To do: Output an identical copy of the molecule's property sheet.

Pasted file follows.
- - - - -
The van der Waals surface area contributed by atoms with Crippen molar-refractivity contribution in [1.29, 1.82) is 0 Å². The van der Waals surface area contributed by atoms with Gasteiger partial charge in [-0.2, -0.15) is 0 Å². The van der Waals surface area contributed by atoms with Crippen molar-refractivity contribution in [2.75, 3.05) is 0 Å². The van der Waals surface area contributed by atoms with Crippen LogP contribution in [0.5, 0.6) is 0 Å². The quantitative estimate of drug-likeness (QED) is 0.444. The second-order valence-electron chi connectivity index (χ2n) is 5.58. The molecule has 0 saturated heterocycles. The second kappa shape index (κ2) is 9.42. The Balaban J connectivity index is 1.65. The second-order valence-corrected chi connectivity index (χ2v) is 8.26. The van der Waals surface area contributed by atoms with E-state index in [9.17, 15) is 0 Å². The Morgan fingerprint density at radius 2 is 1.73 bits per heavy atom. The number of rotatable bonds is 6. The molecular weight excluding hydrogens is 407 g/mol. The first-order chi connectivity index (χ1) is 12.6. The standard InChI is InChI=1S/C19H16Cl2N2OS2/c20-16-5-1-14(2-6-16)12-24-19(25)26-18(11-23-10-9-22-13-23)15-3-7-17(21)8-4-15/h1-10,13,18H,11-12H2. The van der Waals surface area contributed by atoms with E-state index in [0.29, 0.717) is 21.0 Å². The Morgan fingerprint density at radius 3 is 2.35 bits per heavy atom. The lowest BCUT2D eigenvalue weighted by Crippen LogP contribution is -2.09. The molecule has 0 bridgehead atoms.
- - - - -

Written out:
The van der Waals surface area contributed by atoms with Crippen molar-refractivity contribution in [1.29, 1.82) is 0 Å². The van der Waals surface area contributed by atoms with Gasteiger partial charge in [-0.2, -0.15) is 0 Å². The van der Waals surface area contributed by atoms with Crippen molar-refractivity contribution in [2.75, 3.05) is 0 Å². The van der Waals surface area contributed by atoms with Crippen LogP contribution in [0.5, 0.6) is 0 Å². The quantitative estimate of drug-likeness (QED) is 0.444. The second-order valence-electron chi connectivity index (χ2n) is 5.58. The molecule has 0 saturated heterocycles. The second kappa shape index (κ2) is 9.42. The Balaban J connectivity index is 1.65. The second-order valence-corrected chi connectivity index (χ2v) is 8.26. The van der Waals surface area contributed by atoms with E-state index in [9.17, 15) is 0 Å². The Morgan fingerprint density at radius 2 is 1.73 bits per heavy atom. The number of rotatable bonds is 6. The molecular weight excluding hydrogens is 407 g/mol. The first-order chi connectivity index (χ1) is 12.6. The standard InChI is InChI=1S/C19H16Cl2N2OS2/c20-16-5-1-14(2-6-16)12-24-19(25)26-18(11-23-10-9-22-13-23)15-3-7-17(21)8-4-15/h1-10,13,18H,11-12H2. The van der Waals surface area contributed by atoms with E-state index in [0.29, 0.717) is 21.0 Å². The Morgan fingerprint density at radius 3 is 2.35 bits per heavy atom. The lowest BCUT2D eigenvalue weighted by Crippen LogP contribution is -2.09. The molecule has 0 bridgehead atoms.